3. ModernBibleReader on

    Unbelieveable! I love this blog – I stumbled over it, and LOVE the analysis of DA Waite’s process of how he distorts quotations and his logical fallacies. I’ve long suspected his “evidence” was bogus, but didn’t have the resources to find these quotes. I am very glad to see someone who does actually print the whole, unedited, undistorted quotes. This proves he is intentionally and willfully creating a distorted view to support his position, not letting the facts speak for themselves. People don’t have the resources to track down these obscure quotes.

    Would you put a third-party fringe candidate in charge of your country? Would you put a homeopathic remedy salesman in charge of your hospital? Would you put a changeling in charge of your daycare? Would you put DA Waite in charge of Bible preservation?

  4. […] (Found this quote here; https://biblicism.wordpress.com/about/) […]

  5. Robert Tewart on

    Hello. Just wanted to drop a note to let you know I think you have a really good blog here. I’d love to exchange links with you. If you scroll down on the right sidebar at my site (www.streetfishing.org) you’ll find a nifty graphic link. Just copy the code and add to your site. OR you can just make a text link if you prefer. I’d be happy to do the same. You can reply at my email–th3zs@aol.com

    Keep up the good work.

    Robert Tewart

  6. Jamie on

    Do you have a bigger copy of the Tony Hutson picture you have posted on your blog?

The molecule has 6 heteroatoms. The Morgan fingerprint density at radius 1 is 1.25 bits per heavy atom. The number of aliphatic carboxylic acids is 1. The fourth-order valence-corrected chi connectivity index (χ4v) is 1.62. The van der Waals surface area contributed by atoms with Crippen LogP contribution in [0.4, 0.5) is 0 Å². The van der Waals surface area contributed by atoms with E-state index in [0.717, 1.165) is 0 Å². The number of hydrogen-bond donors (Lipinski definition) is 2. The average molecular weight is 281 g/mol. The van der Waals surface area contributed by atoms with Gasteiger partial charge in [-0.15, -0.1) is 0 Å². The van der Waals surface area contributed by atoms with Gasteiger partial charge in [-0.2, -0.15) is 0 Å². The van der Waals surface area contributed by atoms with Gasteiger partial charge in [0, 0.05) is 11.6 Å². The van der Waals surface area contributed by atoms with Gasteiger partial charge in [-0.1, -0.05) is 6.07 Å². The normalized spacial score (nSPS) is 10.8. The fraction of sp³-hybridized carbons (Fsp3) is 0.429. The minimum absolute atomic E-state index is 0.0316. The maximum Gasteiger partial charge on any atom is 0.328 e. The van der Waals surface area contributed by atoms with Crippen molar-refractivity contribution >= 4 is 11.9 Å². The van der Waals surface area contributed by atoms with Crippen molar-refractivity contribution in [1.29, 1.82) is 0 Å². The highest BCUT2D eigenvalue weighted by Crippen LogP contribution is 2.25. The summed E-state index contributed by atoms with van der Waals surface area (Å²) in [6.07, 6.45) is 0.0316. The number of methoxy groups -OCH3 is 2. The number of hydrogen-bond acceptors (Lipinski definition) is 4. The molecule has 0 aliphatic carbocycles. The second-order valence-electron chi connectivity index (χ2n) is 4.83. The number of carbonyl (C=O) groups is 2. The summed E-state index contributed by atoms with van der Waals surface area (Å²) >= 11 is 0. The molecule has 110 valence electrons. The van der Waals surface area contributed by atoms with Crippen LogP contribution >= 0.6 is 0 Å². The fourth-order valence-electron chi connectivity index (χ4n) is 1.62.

https://biblicism.files.wordpress.com/2008/06/tony-hutson-preaching.jpg?w=222&h=177

  7. Linda on

    I read your post about not blogging anymore – at least for now. I want to let you know I just found your blog last night when I was searching for some answers for my son who has been seriously questioning the validity or prayer, Jesus’ death upon the cross, etc. and your site for prayer really helped me with some of the answers for him – some things for him to think about. Thank you so much for leaving these posts here.

    Please do not feel guilty blogging when you feel you should be studying. Your posts will reach the people God wants it to reach even though you may never know who all those people are. You aren’t just blogging – you are ministering to the world and there are those of us who will find it. I hope you will one day feel moved to take up posting here again.

    Sincerely,

    Linda

  8. […] The Bible Says That? « Blogthechurch’s Blog on March 4, 2010 […] (Found this quote here; https://biblicism.wordpress.com/about/) […]